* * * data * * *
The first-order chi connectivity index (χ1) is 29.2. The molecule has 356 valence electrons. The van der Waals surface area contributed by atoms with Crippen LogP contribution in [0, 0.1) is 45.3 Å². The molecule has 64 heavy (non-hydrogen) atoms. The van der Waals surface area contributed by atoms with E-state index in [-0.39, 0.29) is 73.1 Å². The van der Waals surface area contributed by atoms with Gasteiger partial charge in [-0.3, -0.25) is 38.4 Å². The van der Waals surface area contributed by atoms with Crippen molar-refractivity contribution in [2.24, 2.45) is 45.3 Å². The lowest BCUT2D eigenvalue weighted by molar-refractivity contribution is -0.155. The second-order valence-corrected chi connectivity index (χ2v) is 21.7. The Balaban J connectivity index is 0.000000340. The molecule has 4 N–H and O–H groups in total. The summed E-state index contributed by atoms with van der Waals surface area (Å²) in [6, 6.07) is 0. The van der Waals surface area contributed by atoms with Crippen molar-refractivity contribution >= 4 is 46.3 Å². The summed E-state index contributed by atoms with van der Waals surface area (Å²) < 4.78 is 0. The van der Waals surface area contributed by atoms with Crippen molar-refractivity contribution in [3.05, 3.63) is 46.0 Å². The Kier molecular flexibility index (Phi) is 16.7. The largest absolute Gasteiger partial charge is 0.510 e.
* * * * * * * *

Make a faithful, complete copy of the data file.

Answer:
The first-order chi connectivity index (χ1) is 29.2. The molecule has 356 valence electrons. The van der Waals surface area contributed by atoms with Crippen LogP contribution in [0, 0.1) is 45.3 Å². The molecule has 64 heavy (non-hydrogen) atoms. The van der Waals surface area contributed by atoms with E-state index in [-0.39, 0.29) is 73.1 Å². The van der Waals surface area contributed by atoms with Gasteiger partial charge in [-0.3, -0.25) is 38.4 Å². The van der Waals surface area contributed by atoms with Crippen molar-refractivity contribution in [2.24, 2.45) is 45.3 Å². The lowest BCUT2D eigenvalue weighted by molar-refractivity contribution is -0.155. The second-order valence-corrected chi connectivity index (χ2v) is 21.7. The Balaban J connectivity index is 0.000000340. The molecule has 4 N–H and O–H groups in total. The summed E-state index contributed by atoms with van der Waals surface area (Å²) in [6, 6.07) is 0. The van der Waals surface area contributed by atoms with Crippen molar-refractivity contribution >= 4 is 46.3 Å². The summed E-state index contributed by atoms with van der Waals surface area (Å²) < 4.78 is 0. The van der Waals surface area contributed by atoms with Crippen molar-refractivity contribution in [3.05, 3.63) is 46.0 Å². The Kier molecular flexibility index (Phi) is 16.7. The largest absolute Gasteiger partial charge is 0.510 e.